The Bushbaby

The amazing Bushbaby is actually a nocturnal primate. The biggest they can get is about the size of a kitten. It has 1 or 2 babies depending on how many breeding seasons it has. The Bushbaby makes central southern Africa its home.

Throughout its life the Bushbaby is small. The tiny animal’s body is 6-9 inches the tail is longer than the body, the tail is 9-10 inches and the offspring is 2 inches. They weigh 3-10 oz, the baby weighs oz! When the tiny primate is born it’s hairless. However, when mature it grows a gray, brown coat. Its big eyes and ears help this nocturnal animal get around in the dark. The long legs of the Bushbaby allow it to jump and glide from tree to tree.

The Bushbaby is fit to live in the humid jungle. This animal can with stand the heat because it goes under plants or rests in hollow trees. The primate calls central southern Africa home. The reason why it lives in one area is because the Ablaze tree and the Acaica tree are the main food sorce, it eats the gum of the two trees. Even though it eats other things, if the trees die out the Bushbaby might become extinct.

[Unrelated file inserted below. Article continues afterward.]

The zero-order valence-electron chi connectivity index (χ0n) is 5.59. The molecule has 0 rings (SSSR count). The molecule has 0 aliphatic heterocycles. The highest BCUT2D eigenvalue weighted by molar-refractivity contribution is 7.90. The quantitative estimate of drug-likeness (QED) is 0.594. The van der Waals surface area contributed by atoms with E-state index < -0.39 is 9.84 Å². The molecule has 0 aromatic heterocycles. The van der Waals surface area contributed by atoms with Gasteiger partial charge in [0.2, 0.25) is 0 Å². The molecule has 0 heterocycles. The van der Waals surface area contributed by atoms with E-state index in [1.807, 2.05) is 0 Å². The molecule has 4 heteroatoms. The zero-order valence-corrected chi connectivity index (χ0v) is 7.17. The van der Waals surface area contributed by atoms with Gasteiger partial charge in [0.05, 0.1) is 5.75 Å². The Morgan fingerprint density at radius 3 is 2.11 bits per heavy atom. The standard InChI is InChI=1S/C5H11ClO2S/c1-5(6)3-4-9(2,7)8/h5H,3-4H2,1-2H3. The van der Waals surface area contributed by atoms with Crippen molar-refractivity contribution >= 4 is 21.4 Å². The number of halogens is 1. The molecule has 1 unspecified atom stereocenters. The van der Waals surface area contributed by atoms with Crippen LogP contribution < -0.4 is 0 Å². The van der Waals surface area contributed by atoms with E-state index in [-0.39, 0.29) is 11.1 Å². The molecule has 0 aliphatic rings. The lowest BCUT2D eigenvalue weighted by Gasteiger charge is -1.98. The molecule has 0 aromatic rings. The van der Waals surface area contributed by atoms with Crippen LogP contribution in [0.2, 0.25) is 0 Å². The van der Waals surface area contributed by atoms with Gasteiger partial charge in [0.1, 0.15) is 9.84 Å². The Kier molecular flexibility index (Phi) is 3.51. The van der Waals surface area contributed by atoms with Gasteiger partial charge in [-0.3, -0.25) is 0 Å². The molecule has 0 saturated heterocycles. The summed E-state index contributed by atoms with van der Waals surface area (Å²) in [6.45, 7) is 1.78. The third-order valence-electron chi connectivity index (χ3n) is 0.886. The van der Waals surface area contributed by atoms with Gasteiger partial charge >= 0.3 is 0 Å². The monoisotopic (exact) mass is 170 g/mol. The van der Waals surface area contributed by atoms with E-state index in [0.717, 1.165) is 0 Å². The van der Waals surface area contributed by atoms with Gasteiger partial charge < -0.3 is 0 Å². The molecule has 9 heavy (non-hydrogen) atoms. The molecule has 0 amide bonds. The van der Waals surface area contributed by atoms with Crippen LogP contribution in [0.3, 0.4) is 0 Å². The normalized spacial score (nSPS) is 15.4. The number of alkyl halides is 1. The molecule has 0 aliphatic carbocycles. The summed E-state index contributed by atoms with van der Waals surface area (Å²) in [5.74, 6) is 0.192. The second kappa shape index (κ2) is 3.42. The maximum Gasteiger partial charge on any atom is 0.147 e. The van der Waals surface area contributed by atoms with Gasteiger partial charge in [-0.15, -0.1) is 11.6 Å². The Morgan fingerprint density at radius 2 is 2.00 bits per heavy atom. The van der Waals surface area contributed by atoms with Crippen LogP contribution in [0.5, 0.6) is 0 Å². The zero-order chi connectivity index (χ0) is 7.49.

This nocturnal animal sleeps in large groups so if attacked they might be stronger than the attacker. The Bushbaby cries like a baby when communicating with one another or showing their babies where food is. Bushbabies raid birds nests for eggs, or pounce on lizards and mice. The tiny adults protect its self by scratching intruders. However, babies would run away to save its self.

Bushbabies only breed during the rainy season because the mom can go and get more food to make milk. When there is one breeding season a female will mainly have twins, but if there are two breeding seasons a single baby is common. After the infant turns 6 weeks old it weans itself and the mom does not have to feed the baby any more. At the age of 4 months they mature, and soon they will mate with other Bushbabies.

You might be able to go to central Africa and see the tiny primate glide and jump from tree to tree. Maybe you could see it napping on a long branch or under a plant. If you’re lucky enough, you could hear them communicating with one another. If you’re really lucky you could see a baby bushbaby.

by Elena

picture from Wikipedia

Back to Our Animal Stories